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I've to implement the DBSCAN algorithm. Assuming to start from this pseudocode

DBSCAN(D, eps, MinPts)
   C = 0
   for each unvisited point P in dataset D
      mark P as visited
      NeighborPts = regionQuery(P, eps)
      if sizeof(NeighborPts) < MinPts
         mark P as NOISE
      else
         C = next cluster
         expandCluster(P, NeighborPts, C, eps, MinPts)

expandCluster(P, NeighborPts, C, eps, MinPts)
   add P to cluster C
   for each point P' in NeighborPts 
      if P' is not visited
         mark P' as visited
         NeighborPts' = regionQuery(P', eps)
         if sizeof(NeighborPts') >= MinPts
            NeighborPts = NeighborPts joined with NeighborPts'
      if P' is not yet member of any cluster
         add P' to cluster C

regionQuery(P, eps)
   return all points within P's eps-neighborhood

My code has to run on an Amazon EC2 Instance with Ubuntu Linux 64 bit.

The function regionQuery queries a MongoDB database to obtain all points within P's eps-neighborhood.

So, according to you, what is the best programming language to implement it to improve performances? C, PHP, Java (I don't think)?

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just curious; how is C = next cluster implemented? is there a unmentioned cluster list somewhere? –  lurscher May 27 '12 at 15:35
    
@lurscher yeah, in database –  Marco Sero May 27 '12 at 16:31
    
Note that DBSCAN is properly spelled DBSCAN, it is an abbreviation. N for example is for Noise. –  Anony-Mousse May 30 '12 at 15:33
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3 Answers

up vote 3 down vote accepted

I assume that you have a lot of points and need results fast - otherwise you can use almost anything.

It seems like map-reduce job for me

Map part would be loop "for each unvisited point" and should emit data construct containing neighbors, candidate clusters and whatever else. In case point is classified as noise it should emit nothing.

Cluster expansion shall go into reduce and possibly finalize part - also language choice would be javascript and everything would happen inside mongo

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Really great advice :) Thanks –  Marco Sero May 29 '12 at 16:51
    
In the beginning, all points are "unvisited". Sorry, this won't work with a single map-reduce step. Plus, how is the mapper to construct neighbors? –  Anony-Mousse Jun 2 '12 at 9:53
    
@Anony-Mousse After Konstantin's advice, I've realized a version of DBScan-MapReduce full working in MongoDB. When it will be ready, I'll post here ;) –  Marco Sero Jun 2 '12 at 10:43
    
Would like to see it %) –  Konstantin Pribluda Jun 2 '12 at 11:01
    
@KonstantinPribluda Sorry for delay, here it is :) –  Marco Sero Oct 5 '12 at 15:18
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I forgot to reply to my own question. I finally implemented a MapReduce version of DBSCAN algorithm. You can find it here (Hadoop).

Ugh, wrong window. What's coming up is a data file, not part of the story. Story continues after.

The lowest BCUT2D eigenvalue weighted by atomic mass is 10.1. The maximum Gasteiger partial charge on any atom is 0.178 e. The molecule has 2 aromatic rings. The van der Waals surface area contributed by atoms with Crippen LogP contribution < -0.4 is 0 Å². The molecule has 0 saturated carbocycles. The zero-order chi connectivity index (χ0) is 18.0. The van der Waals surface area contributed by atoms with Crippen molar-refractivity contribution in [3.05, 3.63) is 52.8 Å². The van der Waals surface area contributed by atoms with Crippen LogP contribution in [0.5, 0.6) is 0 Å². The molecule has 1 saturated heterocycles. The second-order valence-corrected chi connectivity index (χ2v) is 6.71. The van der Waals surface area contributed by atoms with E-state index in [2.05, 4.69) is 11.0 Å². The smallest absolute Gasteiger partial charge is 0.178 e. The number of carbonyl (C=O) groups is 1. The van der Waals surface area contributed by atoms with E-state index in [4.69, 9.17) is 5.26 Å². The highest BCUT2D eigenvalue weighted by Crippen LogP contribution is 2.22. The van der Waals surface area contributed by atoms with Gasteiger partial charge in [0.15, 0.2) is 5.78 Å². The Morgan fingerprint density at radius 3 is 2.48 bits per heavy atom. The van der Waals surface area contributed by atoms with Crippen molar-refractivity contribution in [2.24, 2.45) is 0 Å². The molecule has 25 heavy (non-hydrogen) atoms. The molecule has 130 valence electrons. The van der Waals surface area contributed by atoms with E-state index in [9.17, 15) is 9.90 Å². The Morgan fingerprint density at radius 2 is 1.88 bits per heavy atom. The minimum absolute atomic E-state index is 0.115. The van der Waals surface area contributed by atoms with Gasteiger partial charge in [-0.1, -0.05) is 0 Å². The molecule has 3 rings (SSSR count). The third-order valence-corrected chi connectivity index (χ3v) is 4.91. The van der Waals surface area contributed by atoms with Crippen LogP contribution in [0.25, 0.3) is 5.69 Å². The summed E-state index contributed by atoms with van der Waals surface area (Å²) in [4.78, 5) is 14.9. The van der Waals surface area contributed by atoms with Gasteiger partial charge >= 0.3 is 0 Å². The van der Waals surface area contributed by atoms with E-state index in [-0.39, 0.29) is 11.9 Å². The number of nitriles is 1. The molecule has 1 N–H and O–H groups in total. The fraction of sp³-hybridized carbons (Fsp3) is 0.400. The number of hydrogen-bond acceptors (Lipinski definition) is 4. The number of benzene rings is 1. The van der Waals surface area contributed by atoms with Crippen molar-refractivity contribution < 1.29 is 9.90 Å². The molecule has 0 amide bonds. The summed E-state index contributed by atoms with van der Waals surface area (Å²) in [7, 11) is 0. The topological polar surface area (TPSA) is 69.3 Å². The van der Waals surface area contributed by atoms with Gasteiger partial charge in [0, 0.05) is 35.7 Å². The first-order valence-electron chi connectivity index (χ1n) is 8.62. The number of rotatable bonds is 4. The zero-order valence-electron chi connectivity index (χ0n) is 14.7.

This is the pseudo-code of how it works:

function map(P, eps, MinPts)
    if P is unvisited then
        mark P as visited
        NeighborPts = regionQuery(P, eps)
        if sizeof(NeighborPts) < MinPts then
            do nothing
        else
            mark P as clusterized
            prepare the key
            create new cluster C
            C.neighborPoints = NeighborPts
            C.points = P
            emit(key, C)

function reduce(key, clusters, eps, MinPts)
    finalC is the final cluster
    for all C in clusters do
        finalC.points = finalC.points ∪ C.points
        for all P in C.neighborPoints do
            if P′ is not visited then
                mark P′ as visited
                NeighborPts′ = regionQuery(P′,eps)
                if sizeof(NeighborPts′) ≥ MinPts then
                    NeighborPts = NeighborPts ∪ NeighborPts′
                end if
            end if
            if P′ is not yet member of any cluster then
                add P′ to cluster C
            end if
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How do you do efficient regionQuery on MapReduce? –  Anony-Mousse Oct 5 '12 at 16:26
    
@Anony-Mousse thanks geospatial indexing in MongoDB, I simply run a query –  Marco Sero Oct 6 '12 at 9:02
    
Which likely kills your performance. Sorry, but this looks like the most naive and least performant way of computing DBSCAN in MapReduce. And I'd not at all be surprised if - in particular for 2D data - any classic database with a single-host DBSCAN will kick your ass performance wise, sorry. Did you benchmark yet? –  Anony-Mousse Oct 7 '12 at 10:02
    
@Anony-Mousse there are a lot of reason why we chosen MongoDB and we implemented the system in this way. Please, enlighten me, how would you have done? –  Marco Sero Oct 7 '12 at 12:46
    
The point is: it is not MapReduce anymore when you flood your database server(s) with region queries. That does not at all scale in a MapReduce way, and the functions are neither maps, nor reduces with the MapReduce scheme. So while you are (ab-)using your MR engine, it isn't a formal MapReduce anymore (and you lose all the performance guarantees). Have a look at your CPU usages. The mapper and reducer probably are idle 99%, while the DB server is under max load. You need to use a parallel way of doing the range joins; and that cannot be a MapReduce program, because it is not linear. –  Anony-Mousse Oct 15 '12 at 10:28
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Google for "parallel DBSCAN", and you will find a number of articles discussing how to parallelize this algorithm. Usually, it will change the algorithm quite a bit, for example it will require merging clusters.

Canopy pre-clustering may be a good preprocessing step for DBSCAN, too.

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